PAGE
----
Scripophily site
a collection of historic bonds and shares

The Commercial Cable Company
(update October 13th 2000)

Dr. Hugo H. van der Molen - Wederikweg 114 - 9753 AE Haren, The Netherlands
Tel: +31 (0)50 534 8795; Fax: +31 (0)50 534 0852; email: [email protected]

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 The Commercial Cable Company

J.W. MacKay and J. Gordon Bennett had formed a partnership and in 1884 their Commercial Cable Company had established its office at Hazel Hill, 2 miles outside Canso, in Guysborough County, Nova Scotia, Canada.

For this period in time the homes and facilities that were provided for the employees of the Cable Company were second to none. There were over twenty family homes constructed and a bachelors' residence along with a clubhouse. The properties were very well maintained by the company and plenty of activities and sporting events were organized by the Staff Athletic Association. At its peak of operations, shortly after the turn of the century, Commercial employed about 75 people. The
company's influence on Canso was felt for seventy-seven years and when you consider that this spanned over four generations you get some idea of the number of people who had been involved in this story. Commercial Cable ceased operations in 1962 when Mr. Charles L.Holness sent the final message over the cable and turned the station off.

Clarence H. Mackay, the son of the founder J.W. Mackay, had a grand mansion in Roslyn, New York until about 1947, when it either burnt down or was torn down to make way for a housing development.

From the 28 submarine cables laid between North America and Europe from 1857 to 1928, 7 were installed by The Commercial Cable Company, illustrating the relative importance of the company at that time:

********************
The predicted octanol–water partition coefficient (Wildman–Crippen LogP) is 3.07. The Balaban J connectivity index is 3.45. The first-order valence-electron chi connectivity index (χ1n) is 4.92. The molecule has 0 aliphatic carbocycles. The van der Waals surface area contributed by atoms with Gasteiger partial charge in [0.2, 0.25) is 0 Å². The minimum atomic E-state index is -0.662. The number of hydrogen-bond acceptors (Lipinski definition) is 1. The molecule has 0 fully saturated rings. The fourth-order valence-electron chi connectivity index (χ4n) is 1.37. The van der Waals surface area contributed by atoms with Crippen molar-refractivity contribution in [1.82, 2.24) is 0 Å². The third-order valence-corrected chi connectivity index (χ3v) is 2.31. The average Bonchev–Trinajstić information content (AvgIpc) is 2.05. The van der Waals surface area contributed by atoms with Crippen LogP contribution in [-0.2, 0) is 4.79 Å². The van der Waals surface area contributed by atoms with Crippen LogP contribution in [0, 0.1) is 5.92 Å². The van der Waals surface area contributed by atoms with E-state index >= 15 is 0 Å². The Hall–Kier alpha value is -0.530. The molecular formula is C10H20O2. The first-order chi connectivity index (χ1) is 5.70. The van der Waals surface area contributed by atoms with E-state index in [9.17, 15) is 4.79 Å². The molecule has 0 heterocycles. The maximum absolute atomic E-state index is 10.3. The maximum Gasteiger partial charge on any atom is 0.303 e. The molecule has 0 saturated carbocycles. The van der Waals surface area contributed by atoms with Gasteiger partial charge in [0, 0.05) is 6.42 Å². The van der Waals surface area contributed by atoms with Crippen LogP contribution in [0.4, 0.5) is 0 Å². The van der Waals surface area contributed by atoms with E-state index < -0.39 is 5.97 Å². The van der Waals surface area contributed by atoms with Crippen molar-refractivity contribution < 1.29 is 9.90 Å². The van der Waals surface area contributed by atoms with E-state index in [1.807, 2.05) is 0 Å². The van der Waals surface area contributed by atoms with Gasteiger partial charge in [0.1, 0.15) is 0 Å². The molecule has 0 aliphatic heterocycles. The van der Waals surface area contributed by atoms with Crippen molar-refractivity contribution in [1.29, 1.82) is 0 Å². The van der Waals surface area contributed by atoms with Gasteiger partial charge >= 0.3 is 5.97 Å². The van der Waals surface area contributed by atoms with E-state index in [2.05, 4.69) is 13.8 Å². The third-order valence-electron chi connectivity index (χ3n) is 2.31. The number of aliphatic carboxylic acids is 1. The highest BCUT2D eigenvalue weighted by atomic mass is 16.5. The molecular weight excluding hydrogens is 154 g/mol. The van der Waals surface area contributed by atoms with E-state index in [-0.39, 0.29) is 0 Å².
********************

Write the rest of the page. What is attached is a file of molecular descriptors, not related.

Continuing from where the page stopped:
1883 - Le Havre, France to New York via England, Ireland, and Dover Bay, Nova Scotia
1884 -  (same route as its 1883 line)
1894 -  (same route as its two previous lines)
1884 -  (same route as its 1883 line)
1894 -  (same route as its two previous lines)

After 1928, those cables which connected Europe and North America were designed for telephone use.

On the interim bond certificate from 1897 (see below), the first 3 cables are depicted. The first one is not dated 1883, however, but also 1984. I am not sure which date is the correct one.

The Commercial Cable Company, New York, febr. 8th 1897, Interim bond certificate no 320, for $ 10.000 (amount filled in by pen and by figure punch holes) 4% gold bonds secured by mortgage on all the companies properties, including those of the Postal Telegraph-Cable Co. heretofore acquired. These bonds were issued to stockholders of the aforementioned company in exchange for their stocks.Original signatures of president and of secretary Albert Beetz, price f 1278 = 580 Euro.
This certificate shows a 15 by 5 cm drawing of 3 transatlantic telegraph cables connecting Western Europe and Canada, as well as connections within these continents. These cables were laid in 1983, 1984 and 1994 by the company, using the MacKay-Bennett system, named after the two founders of this company, J.W. Mackay and J. Gordon Bennett.

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